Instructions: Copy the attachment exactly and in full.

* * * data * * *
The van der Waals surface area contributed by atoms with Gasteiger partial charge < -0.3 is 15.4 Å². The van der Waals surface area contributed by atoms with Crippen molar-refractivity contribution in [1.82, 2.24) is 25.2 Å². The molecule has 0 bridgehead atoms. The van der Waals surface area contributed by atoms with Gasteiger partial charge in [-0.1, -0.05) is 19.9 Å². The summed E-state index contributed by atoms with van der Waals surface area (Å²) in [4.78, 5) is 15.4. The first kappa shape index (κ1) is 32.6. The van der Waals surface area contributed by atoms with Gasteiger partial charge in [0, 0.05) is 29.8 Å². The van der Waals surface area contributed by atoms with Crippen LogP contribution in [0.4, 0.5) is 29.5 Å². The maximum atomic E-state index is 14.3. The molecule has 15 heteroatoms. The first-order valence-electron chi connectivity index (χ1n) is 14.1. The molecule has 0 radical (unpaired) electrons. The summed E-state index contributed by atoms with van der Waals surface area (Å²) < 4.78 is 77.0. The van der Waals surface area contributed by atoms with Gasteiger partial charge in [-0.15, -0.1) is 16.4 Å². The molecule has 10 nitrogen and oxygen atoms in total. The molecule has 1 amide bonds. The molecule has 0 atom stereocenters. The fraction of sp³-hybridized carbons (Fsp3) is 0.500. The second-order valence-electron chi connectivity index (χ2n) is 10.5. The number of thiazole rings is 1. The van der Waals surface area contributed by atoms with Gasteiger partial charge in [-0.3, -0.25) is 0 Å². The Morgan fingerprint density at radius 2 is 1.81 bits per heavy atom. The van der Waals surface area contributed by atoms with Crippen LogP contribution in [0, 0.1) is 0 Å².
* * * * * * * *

The van der Waals surface area contributed by atoms with Gasteiger partial charge < -0.3 is 15.4 Å². The van der Waals surface area contributed by atoms with Crippen molar-refractivity contribution in [1.82, 2.24) is 25.2 Å². The molecule has 0 bridgehead atoms. The van der Waals surface area contributed by atoms with Gasteiger partial charge in [-0.1, -0.05) is 19.9 Å². The summed E-state index contributed by atoms with van der Waals surface area (Å²) in [4.78, 5) is 15.4. The first kappa shape index (κ1) is 32.6. The van der Waals surface area contributed by atoms with Gasteiger partial charge in [0, 0.05) is 29.8 Å². The van der Waals surface area contributed by atoms with Crippen LogP contribution in [0.4, 0.5) is 29.5 Å². The maximum atomic E-state index is 14.3. The molecule has 15 heteroatoms. The first-order valence-electron chi connectivity index (χ1n) is 14.1. The molecule has 0 radical (unpaired) electrons. The summed E-state index contributed by atoms with van der Waals surface area (Å²) < 4.78 is 77.0. The van der Waals surface area contributed by atoms with Gasteiger partial charge in [-0.15, -0.1) is 16.4 Å². The molecule has 10 nitrogen and oxygen atoms in total. The molecule has 1 amide bonds. The molecule has 0 atom stereocenters. The fraction of sp³-hybridized carbons (Fsp3) is 0.500. The second-order valence-electron chi connectivity index (χ2n) is 10.5. The number of thiazole rings is 1. The van der Waals surface area contributed by atoms with Gasteiger partial charge in [-0.3, -0.25) is 0 Å². The Morgan fingerprint density at radius 2 is 1.81 bits per heavy atom. The van der Waals surface area contributed by atoms with Crippen LogP contribution in [0, 0.1) is 0 Å².